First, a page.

Blogs Meta-AnalysisA blog is an electronic tool that allows one to write and post written work online, and can be used in educational environments. Traditional papers, journals, reflections, and other written assignments, can be posted on a blog for other students and faculty to read. Additionally, blogs can be configured to allow others to provide feedback. In the right context and framework (Kerawalla, Minocha, Kirkup, & Conole, 2009; Kim, 2008), blogging can be an effective tool to support learning (Churchill, 2009; Ellison & Wu, 2008; Murray, Hourigan, & Jeanneau, 2007; Poirier & Feldman, 2012; Richardson, 2006; Sawmiller, 2010; Williams & Jacobs, 2004; Xie, Ke, & Sharma, 2008). For example, Xie et al. (2008) found that using blogs helped increase students ability to think reflectively, but that peer feedback on students' blogs appeared to have a negative effect on reflective thinking. Similarly to traditional writing assignments, blogging assignments and feedback need to be thought-out and grounded in research. For example, using blogs to help students regulate their learning through self-explanation (Aleven & Koedinger, 2002; Chi, Leeuw, Chiu, & Lavancher, 1994) or engage in active learning (Kim, Hong, Bonk, & Lim, 2009) may be one way to increase their learning. Blogs can provide an avenue for all students to have a voice, showcase work, track progress over time, engage in discussion, and develop thoughtful posts and feedback (Sawmiller, 2010). Overall, the blogging literature is mostly self-report and case study; more experimental research needs to be conducted to explore its effect on learning (Poirier & Feldman, 2012).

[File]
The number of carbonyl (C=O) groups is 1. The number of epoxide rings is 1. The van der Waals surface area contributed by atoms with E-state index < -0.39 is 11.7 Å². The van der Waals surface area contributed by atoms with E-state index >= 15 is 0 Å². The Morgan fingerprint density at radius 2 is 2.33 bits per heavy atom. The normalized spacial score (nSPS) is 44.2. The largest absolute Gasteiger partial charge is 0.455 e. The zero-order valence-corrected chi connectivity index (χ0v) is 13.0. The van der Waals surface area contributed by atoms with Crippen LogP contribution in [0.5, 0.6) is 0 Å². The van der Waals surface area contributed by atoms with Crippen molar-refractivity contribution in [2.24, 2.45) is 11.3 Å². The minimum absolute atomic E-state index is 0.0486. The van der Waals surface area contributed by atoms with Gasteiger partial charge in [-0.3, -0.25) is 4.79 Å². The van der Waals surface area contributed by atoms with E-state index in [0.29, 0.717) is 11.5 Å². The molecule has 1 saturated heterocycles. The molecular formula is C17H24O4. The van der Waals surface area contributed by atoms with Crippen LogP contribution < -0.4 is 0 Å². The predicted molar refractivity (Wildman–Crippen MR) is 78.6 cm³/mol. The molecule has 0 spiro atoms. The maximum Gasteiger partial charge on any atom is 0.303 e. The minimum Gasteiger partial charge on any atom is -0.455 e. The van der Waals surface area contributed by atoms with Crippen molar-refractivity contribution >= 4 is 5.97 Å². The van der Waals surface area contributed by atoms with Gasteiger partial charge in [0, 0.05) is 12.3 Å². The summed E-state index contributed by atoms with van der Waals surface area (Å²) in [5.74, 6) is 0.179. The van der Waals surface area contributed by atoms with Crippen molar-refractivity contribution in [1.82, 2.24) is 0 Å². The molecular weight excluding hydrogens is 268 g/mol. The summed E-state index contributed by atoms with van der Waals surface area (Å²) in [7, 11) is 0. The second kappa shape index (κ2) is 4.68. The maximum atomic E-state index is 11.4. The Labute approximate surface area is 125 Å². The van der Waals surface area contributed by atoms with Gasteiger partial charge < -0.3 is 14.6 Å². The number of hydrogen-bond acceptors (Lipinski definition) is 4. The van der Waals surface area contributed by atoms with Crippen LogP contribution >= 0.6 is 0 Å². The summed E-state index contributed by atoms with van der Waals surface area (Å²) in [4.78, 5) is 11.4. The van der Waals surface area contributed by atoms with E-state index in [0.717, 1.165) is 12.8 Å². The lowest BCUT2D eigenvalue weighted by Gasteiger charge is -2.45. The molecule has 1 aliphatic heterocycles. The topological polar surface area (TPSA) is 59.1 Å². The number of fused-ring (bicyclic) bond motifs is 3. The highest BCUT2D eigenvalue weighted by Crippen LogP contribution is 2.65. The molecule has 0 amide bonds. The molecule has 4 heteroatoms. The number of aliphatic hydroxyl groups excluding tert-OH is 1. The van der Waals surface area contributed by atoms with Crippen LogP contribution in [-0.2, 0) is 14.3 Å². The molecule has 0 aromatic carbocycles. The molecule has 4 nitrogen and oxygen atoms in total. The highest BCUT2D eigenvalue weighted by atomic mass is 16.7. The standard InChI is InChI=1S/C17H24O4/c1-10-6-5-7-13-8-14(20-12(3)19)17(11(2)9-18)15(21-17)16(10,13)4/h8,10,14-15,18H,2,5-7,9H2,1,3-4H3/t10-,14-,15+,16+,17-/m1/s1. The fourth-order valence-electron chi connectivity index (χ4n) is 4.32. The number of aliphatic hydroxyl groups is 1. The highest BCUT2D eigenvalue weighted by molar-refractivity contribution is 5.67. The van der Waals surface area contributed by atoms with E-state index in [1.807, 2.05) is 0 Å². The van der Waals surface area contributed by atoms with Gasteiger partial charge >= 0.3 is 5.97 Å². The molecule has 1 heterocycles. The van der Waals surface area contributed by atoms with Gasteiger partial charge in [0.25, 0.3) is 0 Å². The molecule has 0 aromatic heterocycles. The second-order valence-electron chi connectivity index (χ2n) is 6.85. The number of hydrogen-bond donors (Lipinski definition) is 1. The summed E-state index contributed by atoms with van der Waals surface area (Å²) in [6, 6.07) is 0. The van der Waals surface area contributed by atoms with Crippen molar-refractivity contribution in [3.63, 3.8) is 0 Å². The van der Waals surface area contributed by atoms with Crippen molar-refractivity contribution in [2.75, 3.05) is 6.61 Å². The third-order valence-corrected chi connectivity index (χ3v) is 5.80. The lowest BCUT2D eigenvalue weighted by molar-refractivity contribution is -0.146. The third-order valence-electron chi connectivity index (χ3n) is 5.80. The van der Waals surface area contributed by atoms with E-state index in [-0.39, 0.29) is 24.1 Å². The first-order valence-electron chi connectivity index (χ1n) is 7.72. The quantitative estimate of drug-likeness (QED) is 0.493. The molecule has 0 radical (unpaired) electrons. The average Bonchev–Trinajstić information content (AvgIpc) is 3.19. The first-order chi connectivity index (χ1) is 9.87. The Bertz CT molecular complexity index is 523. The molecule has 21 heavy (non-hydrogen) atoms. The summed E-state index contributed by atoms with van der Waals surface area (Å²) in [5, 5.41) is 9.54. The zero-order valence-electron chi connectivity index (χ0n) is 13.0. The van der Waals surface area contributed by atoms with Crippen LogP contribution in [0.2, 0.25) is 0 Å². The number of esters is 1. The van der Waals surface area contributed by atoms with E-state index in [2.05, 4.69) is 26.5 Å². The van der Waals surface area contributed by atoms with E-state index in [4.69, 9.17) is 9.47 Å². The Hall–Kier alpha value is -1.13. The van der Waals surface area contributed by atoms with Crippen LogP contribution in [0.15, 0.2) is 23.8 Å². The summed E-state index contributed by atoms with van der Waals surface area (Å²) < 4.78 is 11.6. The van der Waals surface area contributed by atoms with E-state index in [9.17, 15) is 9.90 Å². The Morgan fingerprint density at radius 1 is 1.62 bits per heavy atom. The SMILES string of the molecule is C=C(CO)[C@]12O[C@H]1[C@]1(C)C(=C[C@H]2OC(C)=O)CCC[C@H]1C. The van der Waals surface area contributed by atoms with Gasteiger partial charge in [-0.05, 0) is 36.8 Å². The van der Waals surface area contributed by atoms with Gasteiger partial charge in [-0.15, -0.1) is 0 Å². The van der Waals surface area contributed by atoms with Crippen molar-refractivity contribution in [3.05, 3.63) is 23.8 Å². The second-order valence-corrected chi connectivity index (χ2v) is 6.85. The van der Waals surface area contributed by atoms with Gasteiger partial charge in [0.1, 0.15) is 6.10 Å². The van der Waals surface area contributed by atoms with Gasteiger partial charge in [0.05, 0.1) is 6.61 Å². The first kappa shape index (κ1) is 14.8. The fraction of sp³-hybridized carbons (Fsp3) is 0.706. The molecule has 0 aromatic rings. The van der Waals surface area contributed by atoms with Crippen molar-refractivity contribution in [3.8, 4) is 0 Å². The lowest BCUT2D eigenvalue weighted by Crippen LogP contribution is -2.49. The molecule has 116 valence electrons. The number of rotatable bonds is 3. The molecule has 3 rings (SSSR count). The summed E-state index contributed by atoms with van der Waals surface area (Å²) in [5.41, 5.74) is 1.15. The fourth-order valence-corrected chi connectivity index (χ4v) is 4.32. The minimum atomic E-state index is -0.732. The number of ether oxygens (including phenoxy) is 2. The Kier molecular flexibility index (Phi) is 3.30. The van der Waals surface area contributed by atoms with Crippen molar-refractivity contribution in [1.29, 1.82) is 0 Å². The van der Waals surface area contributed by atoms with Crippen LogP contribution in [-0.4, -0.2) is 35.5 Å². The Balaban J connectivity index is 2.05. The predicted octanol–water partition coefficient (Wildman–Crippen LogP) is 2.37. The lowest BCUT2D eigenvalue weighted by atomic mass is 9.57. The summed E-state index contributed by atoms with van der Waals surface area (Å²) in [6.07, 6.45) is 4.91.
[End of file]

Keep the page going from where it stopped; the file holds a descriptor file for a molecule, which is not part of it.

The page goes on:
1. Much like traditional writing assignments, when grounded in research, blogging can be an effective tool used to support learning.


Additional Reading

Lapadat, J. (2002). Written interaction: A key component in online learning. Journal of Computer-Mediated Communication 7(4).

Rainie, L. (2005). The state of blogging. Washington, DC: Pew Research Center.


Aleven, V. A. W. M. M., & Koedinger, K. R. (2002). An effective metacognitive strategy: learning by doing and explaining with a computer-based Cognitive Tutor. Cognitive Science, 26(2), 147-179.

Chi, M. T. H., Leeuw, N., Chiu, M.-H., & Lavancher, C. (1994). Eliciting self-explanations improves understanding. Cognitive Science18(3), 439-477.

Churchill, D. (2009). Educational applications of Web 2.0: Using blogs to support teaching and learning. British Journal of Educational Technology40(1), 179-183.

Ellison, N. B., & Wu, Y. (2008). Blogging in the classroom: A preliminary exploration of student attitudes and impact on comprehension. Journal of Educational Multimedia and Hypermedia17(1), 99-122.

Kerawalla, L., Minocha, S., Kirkup, G., & Conole, G. (2009). An empirically grounded framework to guide blogging in higher education. Journal of Computer Assisted Learning25(1), 31-42.

Kim, H. N. (2008). The phenomenon of blogs and theoretical model of blog use in educational contexts. Computers & Education51(3), 1342-1352.

Kim, P., Hong, J.-S., Bonk, C., & Lim, G. (2009). Effects of group reflection variations in project-based learning integrated in a Web 2.0 learning space. Interactive Learning Environments, 14(3), 1-17.

Murray, L., Hourigan, T., & Jeanneau, C. (2007). Blog writing integration for academic language learning purposes: Towards an assessment framework. Iberica, 14(2), 9032.

Poirier, C. R., & Feldman, R. S. (2012). Using technology to enhance teaching and learning. In B. Schwartz & R. A. R. Gurung (Eds.), Evidence-based teaching for higher education (pp. 39-57). Washington, DC: American Psychological Association.

Richardson, W. (2006). Blogs, wikis, podcasts, and other powerful web tools for classrooms. Thousand Oaks, CA: Corwin Press.

Sawmiller, A. (2010). Classroom blogging: What is the role in science learning? The Clearing House83(2), 44-48.

Williams, J. B., & Jacobs, J. (2004). Exploring the use of blogs as learning spaces in the higher education sector.Australasian Journal of Educational Technology20(2).

Xie, Y., Ke, F., & Sharma, P. (2008). The effect of peer feedback for blogging on college students' reflective learning processes. The Internet and Higher Education11(1), 18-25.